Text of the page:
ELAM: Gold and oil advance

Gold futures rose 3.6% to $1,392.90 an ounce, the biggest one day advance since June 2016 and its highest settle since 2013. WSJ Today
An ongoing theme of this column is that unremembered changes in social mood result in social action. This is in contrast to the news media’s conventional explanation. This morning the media cites a weak dollar as justification. But the dollar has been falling from its peak in mid May. The correct explanation is that enthusiasm for gold has been growing since its bottom last August. Weaker currencies around the world, Russia, Mexico, has been Venezuela, add to the mix.
The long-term picture is that gold peaked near $1,900 in 2011. It has been in a seven-year correction since then, bottoming in 2015. Since then a series of higher lows finally resulted in a break-out Thursday. Friday’s price is now above the four moving averages (50.87,125,200) I track. And the conclusion is that gold and other metals are beginning a multi-year bull market advance.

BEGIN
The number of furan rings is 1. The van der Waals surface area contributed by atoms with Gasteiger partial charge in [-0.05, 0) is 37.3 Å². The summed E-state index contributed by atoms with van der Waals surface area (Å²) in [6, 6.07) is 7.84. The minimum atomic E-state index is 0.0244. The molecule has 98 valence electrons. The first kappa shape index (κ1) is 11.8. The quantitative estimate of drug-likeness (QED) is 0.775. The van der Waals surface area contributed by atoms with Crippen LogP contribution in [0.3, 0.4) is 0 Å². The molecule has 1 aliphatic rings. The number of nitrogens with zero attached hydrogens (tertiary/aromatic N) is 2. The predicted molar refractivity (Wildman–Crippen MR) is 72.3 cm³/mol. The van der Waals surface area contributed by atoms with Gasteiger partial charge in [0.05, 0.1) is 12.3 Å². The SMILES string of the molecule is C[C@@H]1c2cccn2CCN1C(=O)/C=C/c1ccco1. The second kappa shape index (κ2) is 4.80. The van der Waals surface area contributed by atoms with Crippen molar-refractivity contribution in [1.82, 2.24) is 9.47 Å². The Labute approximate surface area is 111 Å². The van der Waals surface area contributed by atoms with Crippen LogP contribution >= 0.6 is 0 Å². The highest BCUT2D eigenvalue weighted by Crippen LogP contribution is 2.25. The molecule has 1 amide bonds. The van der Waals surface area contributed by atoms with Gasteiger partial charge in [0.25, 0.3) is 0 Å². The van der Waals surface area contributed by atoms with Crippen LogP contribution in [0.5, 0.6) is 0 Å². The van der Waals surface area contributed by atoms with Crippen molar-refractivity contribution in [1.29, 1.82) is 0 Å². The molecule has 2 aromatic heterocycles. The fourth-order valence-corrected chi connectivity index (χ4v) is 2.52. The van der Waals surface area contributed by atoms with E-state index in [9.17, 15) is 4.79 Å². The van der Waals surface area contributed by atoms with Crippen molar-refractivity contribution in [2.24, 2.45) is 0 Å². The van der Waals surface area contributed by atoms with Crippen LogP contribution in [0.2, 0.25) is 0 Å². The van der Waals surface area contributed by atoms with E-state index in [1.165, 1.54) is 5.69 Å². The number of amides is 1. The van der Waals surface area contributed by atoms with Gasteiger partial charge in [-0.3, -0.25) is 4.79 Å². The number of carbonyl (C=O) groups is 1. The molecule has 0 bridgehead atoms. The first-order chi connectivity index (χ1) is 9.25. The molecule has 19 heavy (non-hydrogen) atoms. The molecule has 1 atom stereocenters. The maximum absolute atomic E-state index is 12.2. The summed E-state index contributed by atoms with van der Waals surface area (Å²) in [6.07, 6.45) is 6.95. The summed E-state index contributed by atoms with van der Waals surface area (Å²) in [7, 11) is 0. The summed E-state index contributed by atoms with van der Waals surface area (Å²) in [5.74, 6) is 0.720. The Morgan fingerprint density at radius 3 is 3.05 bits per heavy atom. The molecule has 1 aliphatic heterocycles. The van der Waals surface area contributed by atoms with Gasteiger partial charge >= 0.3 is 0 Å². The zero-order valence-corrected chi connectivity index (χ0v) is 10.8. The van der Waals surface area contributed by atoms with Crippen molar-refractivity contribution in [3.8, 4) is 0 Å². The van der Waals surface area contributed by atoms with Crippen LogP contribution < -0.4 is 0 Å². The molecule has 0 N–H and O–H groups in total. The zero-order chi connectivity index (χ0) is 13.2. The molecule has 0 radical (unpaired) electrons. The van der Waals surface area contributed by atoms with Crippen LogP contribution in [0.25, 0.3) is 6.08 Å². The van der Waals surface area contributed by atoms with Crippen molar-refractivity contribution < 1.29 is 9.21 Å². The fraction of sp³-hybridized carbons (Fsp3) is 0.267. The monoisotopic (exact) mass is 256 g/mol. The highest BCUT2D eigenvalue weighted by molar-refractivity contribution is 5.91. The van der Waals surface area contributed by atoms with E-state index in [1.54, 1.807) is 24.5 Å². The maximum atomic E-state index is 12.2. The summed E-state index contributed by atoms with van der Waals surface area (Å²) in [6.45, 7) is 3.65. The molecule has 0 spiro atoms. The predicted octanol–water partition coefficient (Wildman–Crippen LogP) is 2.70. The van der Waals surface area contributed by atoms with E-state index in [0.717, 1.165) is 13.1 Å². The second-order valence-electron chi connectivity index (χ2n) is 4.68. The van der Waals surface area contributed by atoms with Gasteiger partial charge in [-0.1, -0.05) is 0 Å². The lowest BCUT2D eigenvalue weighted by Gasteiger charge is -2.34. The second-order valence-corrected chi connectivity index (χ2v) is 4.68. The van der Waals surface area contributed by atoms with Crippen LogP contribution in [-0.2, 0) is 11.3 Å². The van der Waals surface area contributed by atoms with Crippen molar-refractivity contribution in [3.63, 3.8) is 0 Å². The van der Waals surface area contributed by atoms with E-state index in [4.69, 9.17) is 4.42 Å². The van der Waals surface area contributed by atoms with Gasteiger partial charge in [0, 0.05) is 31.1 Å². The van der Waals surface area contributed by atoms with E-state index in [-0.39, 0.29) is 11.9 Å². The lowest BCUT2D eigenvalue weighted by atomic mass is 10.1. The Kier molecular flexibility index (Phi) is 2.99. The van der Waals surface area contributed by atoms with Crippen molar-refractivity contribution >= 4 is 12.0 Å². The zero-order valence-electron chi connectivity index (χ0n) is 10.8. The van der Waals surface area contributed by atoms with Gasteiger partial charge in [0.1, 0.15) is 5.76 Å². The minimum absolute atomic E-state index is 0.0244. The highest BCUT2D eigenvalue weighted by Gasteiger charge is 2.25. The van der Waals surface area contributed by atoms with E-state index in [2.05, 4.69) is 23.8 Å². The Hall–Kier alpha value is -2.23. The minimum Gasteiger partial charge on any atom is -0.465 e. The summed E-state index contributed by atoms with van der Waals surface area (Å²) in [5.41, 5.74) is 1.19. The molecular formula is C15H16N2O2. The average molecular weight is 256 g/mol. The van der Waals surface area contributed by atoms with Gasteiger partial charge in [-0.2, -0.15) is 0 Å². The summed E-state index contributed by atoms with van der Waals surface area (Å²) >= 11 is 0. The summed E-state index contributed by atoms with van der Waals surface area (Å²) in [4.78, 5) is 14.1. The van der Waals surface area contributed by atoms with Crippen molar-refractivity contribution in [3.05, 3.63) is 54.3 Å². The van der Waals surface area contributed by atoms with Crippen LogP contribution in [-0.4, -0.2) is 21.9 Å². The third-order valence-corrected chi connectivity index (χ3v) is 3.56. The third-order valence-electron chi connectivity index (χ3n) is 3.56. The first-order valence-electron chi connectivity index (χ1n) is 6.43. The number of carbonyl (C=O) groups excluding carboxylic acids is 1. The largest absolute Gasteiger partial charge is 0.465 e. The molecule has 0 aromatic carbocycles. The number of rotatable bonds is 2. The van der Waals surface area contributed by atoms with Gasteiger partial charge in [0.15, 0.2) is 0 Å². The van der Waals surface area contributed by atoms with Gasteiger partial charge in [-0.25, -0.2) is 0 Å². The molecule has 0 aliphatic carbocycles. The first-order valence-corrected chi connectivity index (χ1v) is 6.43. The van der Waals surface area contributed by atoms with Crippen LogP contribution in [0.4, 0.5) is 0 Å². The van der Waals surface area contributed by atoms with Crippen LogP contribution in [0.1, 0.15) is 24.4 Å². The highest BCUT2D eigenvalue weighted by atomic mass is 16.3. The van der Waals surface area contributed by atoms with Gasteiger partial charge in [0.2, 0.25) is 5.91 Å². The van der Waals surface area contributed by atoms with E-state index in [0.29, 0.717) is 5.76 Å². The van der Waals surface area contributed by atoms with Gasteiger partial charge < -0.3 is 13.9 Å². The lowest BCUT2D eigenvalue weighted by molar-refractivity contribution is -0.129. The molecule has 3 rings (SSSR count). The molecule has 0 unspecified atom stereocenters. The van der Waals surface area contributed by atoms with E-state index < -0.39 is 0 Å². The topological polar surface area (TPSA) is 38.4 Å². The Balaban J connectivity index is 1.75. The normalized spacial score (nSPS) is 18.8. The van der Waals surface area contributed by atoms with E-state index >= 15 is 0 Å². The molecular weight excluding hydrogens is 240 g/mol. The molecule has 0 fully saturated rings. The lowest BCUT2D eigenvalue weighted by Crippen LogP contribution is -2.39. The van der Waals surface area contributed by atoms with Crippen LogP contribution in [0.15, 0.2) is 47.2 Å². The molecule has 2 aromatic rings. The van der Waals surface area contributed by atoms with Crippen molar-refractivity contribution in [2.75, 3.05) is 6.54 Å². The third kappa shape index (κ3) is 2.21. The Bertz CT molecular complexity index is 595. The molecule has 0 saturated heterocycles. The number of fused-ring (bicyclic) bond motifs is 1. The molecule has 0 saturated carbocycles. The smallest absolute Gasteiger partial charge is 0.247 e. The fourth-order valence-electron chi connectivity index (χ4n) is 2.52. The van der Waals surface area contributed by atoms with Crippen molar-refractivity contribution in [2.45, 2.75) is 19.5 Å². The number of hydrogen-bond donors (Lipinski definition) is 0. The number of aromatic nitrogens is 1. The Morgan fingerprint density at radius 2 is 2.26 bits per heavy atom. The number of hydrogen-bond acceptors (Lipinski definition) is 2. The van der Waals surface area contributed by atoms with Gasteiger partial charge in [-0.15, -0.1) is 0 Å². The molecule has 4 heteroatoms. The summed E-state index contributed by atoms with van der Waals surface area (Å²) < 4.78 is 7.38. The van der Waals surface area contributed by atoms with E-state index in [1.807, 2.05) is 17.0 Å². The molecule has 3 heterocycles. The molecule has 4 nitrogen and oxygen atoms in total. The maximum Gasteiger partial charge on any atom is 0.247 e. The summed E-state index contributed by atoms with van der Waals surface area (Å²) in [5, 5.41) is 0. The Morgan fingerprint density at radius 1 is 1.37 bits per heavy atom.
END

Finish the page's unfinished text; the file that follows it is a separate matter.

As noted in this space last week, one would think torpedoing ships and shooting down a US drone would have catapulted the price of oil to a new high. Instead it did rise 5.74% Thursday just over its 125 day moving average. Momentum measures have turned up and the moving averages are coming together. This usually precedes a change in direction. Look for further advances in the price of oil.
The move up in oil prices has not translated to a move up in energy share prices. The XLE ETF remains below its 200 day moving average. Worse, the energy service XES is below all four moving averages. And it is down .32% Friday at $9.36. FRAK, the Shale ETF is not doing much either. Investors are not voting for improved profits in shale producers.
The Dow industrials hit a new all time high Thursday now at 26.86. The ten-year Treasury yield has dropped under 2% and indeed that is sending money to stock in search of better yields. The move in stocks would be more encouraging if Transports and the small cap Russell 2000 had hit new highs. But those two are flirting with their respective 200-day moving averages.
So there you have it. The move up in Industrials is unconfirmed by the Transports. Gold, the haven of worry, has taken off. And the oilfield, while busy, is not high on investors’ buy list.